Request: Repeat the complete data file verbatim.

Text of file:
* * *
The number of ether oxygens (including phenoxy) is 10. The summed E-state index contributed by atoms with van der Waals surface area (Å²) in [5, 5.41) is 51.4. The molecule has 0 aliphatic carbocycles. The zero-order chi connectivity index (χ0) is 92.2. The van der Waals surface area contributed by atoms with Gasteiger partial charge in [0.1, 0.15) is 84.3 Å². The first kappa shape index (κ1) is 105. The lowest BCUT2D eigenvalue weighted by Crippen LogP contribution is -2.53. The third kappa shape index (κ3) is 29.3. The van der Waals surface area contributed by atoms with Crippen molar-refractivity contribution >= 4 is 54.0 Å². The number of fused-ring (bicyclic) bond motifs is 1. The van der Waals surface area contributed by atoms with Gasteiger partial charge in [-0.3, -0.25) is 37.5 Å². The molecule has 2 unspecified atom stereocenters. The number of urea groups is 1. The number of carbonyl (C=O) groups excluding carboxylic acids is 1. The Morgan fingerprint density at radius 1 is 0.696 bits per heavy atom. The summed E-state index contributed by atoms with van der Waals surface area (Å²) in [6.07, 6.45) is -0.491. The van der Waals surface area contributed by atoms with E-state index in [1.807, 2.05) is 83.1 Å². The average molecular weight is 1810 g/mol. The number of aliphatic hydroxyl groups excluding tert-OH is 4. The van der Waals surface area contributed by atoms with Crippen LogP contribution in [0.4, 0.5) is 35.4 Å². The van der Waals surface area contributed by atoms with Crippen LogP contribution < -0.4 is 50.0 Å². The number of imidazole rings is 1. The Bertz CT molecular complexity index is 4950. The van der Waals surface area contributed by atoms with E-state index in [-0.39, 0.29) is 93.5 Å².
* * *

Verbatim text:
The number of ether oxygens (including phenoxy) is 10. The summed E-state index contributed by atoms with van der Waals surface area (Å²) in [5, 5.41) is 51.4. The molecule has 0 aliphatic carbocycles. The zero-order chi connectivity index (χ0) is 92.2. The van der Waals surface area contributed by atoms with Gasteiger partial charge in [0.1, 0.15) is 84.3 Å². The first kappa shape index (κ1) is 105. The lowest BCUT2D eigenvalue weighted by Crippen LogP contribution is -2.53. The third kappa shape index (κ3) is 29.3. The van der Waals surface area contributed by atoms with Crippen molar-refractivity contribution >= 4 is 54.0 Å². The number of fused-ring (bicyclic) bond motifs is 1. The van der Waals surface area contributed by atoms with Gasteiger partial charge in [-0.3, -0.25) is 37.5 Å². The molecule has 2 unspecified atom stereocenters. The number of urea groups is 1. The number of carbonyl (C=O) groups excluding carboxylic acids is 1. The Morgan fingerprint density at radius 1 is 0.696 bits per heavy atom. The summed E-state index contributed by atoms with van der Waals surface area (Å²) in [6.07, 6.45) is -0.491. The van der Waals surface area contributed by atoms with E-state index in [1.807, 2.05) is 83.1 Å². The average molecular weight is 1810 g/mol. The number of aliphatic hydroxyl groups excluding tert-OH is 4. The van der Waals surface area contributed by atoms with Crippen LogP contribution in [0.4, 0.5) is 35.4 Å². The van der Waals surface area contributed by atoms with Crippen LogP contribution < -0.4 is 50.0 Å². The number of imidazole rings is 1. The Bertz CT molecular complexity index is 4950. The van der Waals surface area contributed by atoms with E-state index in [-0.39, 0.29) is 93.5 Å².